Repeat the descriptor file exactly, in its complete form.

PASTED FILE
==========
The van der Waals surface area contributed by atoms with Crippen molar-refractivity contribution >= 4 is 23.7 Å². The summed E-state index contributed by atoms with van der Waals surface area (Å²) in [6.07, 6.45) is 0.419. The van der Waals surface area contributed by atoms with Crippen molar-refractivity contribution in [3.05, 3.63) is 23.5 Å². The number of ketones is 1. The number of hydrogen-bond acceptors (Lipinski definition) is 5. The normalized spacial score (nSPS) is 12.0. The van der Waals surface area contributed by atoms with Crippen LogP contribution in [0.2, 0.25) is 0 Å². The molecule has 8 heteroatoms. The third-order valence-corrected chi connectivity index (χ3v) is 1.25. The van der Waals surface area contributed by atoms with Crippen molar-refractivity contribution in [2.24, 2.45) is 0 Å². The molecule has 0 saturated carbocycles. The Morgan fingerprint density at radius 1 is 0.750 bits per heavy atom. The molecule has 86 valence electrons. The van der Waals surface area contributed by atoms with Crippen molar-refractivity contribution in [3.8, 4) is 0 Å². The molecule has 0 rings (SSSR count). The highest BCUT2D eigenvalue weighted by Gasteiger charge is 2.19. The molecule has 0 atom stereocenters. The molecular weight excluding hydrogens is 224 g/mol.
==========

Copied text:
The van der Waals surface area contributed by atoms with Crippen molar-refractivity contribution >= 4 is 23.7 Å². The summed E-state index contributed by atoms with van der Waals surface area (Å²) in [6.07, 6.45) is 0.419. The van der Waals surface area contributed by atoms with Crippen molar-refractivity contribution in [3.05, 3.63) is 23.5 Å². The number of ketones is 1. The number of hydrogen-bond acceptors (Lipinski definition) is 5. The normalized spacial score (nSPS) is 12.0. The van der Waals surface area contributed by atoms with Crippen LogP contribution in [0.2, 0.25) is 0 Å². The molecule has 8 heteroatoms. The third-order valence-corrected chi connectivity index (χ3v) is 1.25. The van der Waals surface area contributed by atoms with Crippen molar-refractivity contribution in [2.24, 2.45) is 0 Å². The molecule has 0 saturated carbocycles. The Morgan fingerprint density at radius 1 is 0.750 bits per heavy atom. The molecule has 86 valence electrons. The van der Waals surface area contributed by atoms with Crippen molar-refractivity contribution in [3.8, 4) is 0 Å². The molecule has 0 rings (SSSR count). The highest BCUT2D eigenvalue weighted by Gasteiger charge is 2.19. The molecule has 0 atom stereocenters. The molecular weight excluding hydrogens is 224 g/mol.